Ramadan target: get Gautemalan school build in the bottle
DUBAI // A music store employee with a plan to build affordable schools in Guatemala will be using Ramadan as a time to prepare for his charity mission by selling as much stock as possible.
Jonathan Defante, a 24-year-old Filipino who works for Virgin Megastores in JBR, was nominated as a United Nations Citizens Ambassador in 2011 based on his vision to build schools out of recycled bottles filled with non-biodegradable waste.
The idea calls for hooking the bottles onto chicken wire before covering them with plaster.
"Most classrooms in my country and Guatemala don't look like classrooms," he said. "In my country, they usually conduct classes under a tree because schools can't accommodate every child. Many of the rural areas don't get the government support the cities do and the schools are very poorly maintained," he explained.
This month, Virgin Megastores will be donating five per cent of book sales to his bid to raise $6,500 for the school and funding for his flight to Guatemala.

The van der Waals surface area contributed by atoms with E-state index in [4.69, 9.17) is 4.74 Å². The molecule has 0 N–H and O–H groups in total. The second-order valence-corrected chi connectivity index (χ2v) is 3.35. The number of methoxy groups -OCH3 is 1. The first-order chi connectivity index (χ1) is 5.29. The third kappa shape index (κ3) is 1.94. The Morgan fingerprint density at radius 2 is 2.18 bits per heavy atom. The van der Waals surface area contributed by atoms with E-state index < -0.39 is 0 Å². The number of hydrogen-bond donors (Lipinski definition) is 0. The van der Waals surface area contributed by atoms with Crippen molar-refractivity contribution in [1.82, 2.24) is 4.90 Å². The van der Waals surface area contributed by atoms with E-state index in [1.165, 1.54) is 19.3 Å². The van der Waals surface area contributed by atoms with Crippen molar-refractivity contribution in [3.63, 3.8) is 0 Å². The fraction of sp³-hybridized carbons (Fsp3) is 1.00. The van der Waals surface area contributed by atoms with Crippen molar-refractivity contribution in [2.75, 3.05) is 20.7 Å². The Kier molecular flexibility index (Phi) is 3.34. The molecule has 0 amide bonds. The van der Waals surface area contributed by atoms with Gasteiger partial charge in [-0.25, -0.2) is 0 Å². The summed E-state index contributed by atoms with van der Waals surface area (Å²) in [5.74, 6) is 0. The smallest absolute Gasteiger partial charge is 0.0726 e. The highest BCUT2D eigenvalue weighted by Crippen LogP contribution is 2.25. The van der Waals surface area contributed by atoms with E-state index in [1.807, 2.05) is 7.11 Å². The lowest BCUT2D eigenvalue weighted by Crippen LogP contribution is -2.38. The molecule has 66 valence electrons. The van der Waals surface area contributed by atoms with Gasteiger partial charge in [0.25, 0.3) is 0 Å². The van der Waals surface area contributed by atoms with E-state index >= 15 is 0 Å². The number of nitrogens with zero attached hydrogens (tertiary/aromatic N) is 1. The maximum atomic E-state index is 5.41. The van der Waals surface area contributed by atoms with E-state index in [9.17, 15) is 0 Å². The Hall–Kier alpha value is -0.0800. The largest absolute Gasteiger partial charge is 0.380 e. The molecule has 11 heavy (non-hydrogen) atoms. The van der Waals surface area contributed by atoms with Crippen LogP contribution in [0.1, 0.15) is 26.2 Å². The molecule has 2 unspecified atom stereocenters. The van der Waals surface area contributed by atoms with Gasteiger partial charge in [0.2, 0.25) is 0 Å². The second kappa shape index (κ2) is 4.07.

Mr Defante will work with a charity called Hug it Forward when he gets to the Central American republic, where the UN says 58 per cent of people live in extreme poverty.
"Hug It Forward builds a new school that can be sustained," he said.
The charity also gets the community involved in the building, which making them feel a part of the project. "This means the kids are more motivated to go to school as they feel as sense of attachment. Most schools are many miles from the homes of these kids in both Guatemala and the Philippines so non-attendance is very common."
Varto Basmajian, head of music, video and books at Virgin Megastore, said Ramadan was the ideal opportunity to show support for Mr Defante's cause.
"We're very proud of Jonathan and his initiative. You don't see many young guys doing these kinds of things," said Mr Basmajian. "He's been working on this for around a year now and we wanted to help him achieve this. Ramadan is the month of giving so it makes sense to use this time to help his project."
Once he has built the school in Guatemala, Mr Defante hopes to make the idea work back at home. Unicef has estimated that 12.8 million children under the age of 15 live in poverty in the Philippines - a number that is rising.
"My dream is to take this to the Philippines once I've been to Guatemala and gained the experience on how to organise such communities," he said. "The main challenge in both countries is getting the government support."